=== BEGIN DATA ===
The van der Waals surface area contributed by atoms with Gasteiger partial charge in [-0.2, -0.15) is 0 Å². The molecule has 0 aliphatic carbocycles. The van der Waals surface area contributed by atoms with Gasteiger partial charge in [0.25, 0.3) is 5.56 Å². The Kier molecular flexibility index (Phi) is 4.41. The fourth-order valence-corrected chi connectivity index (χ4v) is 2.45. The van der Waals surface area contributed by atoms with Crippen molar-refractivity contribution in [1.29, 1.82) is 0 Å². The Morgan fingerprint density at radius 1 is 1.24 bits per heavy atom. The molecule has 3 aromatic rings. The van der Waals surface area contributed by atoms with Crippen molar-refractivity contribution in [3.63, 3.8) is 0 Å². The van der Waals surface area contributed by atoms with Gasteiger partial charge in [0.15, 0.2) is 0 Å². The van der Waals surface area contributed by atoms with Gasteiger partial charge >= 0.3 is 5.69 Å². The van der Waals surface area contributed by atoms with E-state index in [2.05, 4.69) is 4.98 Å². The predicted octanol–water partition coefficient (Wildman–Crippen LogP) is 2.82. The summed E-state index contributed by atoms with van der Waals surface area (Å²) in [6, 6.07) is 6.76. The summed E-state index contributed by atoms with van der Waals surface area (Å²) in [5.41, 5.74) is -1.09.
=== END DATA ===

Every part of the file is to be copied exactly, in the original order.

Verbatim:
The van der Waals surface area contributed by atoms with Gasteiger partial charge in [-0.2, -0.15) is 0 Å². The molecule has 0 aliphatic carbocycles. The van der Waals surface area contributed by atoms with Gasteiger partial charge in [0.25, 0.3) is 5.56 Å². The Kier molecular flexibility index (Phi) is 4.41. The fourth-order valence-corrected chi connectivity index (χ4v) is 2.45. The van der Waals surface area contributed by atoms with Crippen molar-refractivity contribution in [1.29, 1.82) is 0 Å². The Morgan fingerprint density at radius 1 is 1.24 bits per heavy atom. The molecule has 3 aromatic rings. The van der Waals surface area contributed by atoms with Crippen molar-refractivity contribution in [3.63, 3.8) is 0 Å². The van der Waals surface area contributed by atoms with Gasteiger partial charge in [0.15, 0.2) is 0 Å². The van der Waals surface area contributed by atoms with Gasteiger partial charge >= 0.3 is 5.69 Å². The van der Waals surface area contributed by atoms with E-state index in [2.05, 4.69) is 4.98 Å². The predicted octanol–water partition coefficient (Wildman–Crippen LogP) is 2.82. The summed E-state index contributed by atoms with van der Waals surface area (Å²) in [6, 6.07) is 6.76. The summed E-state index contributed by atoms with van der Waals surface area (Å²) in [5.41, 5.74) is -1.09.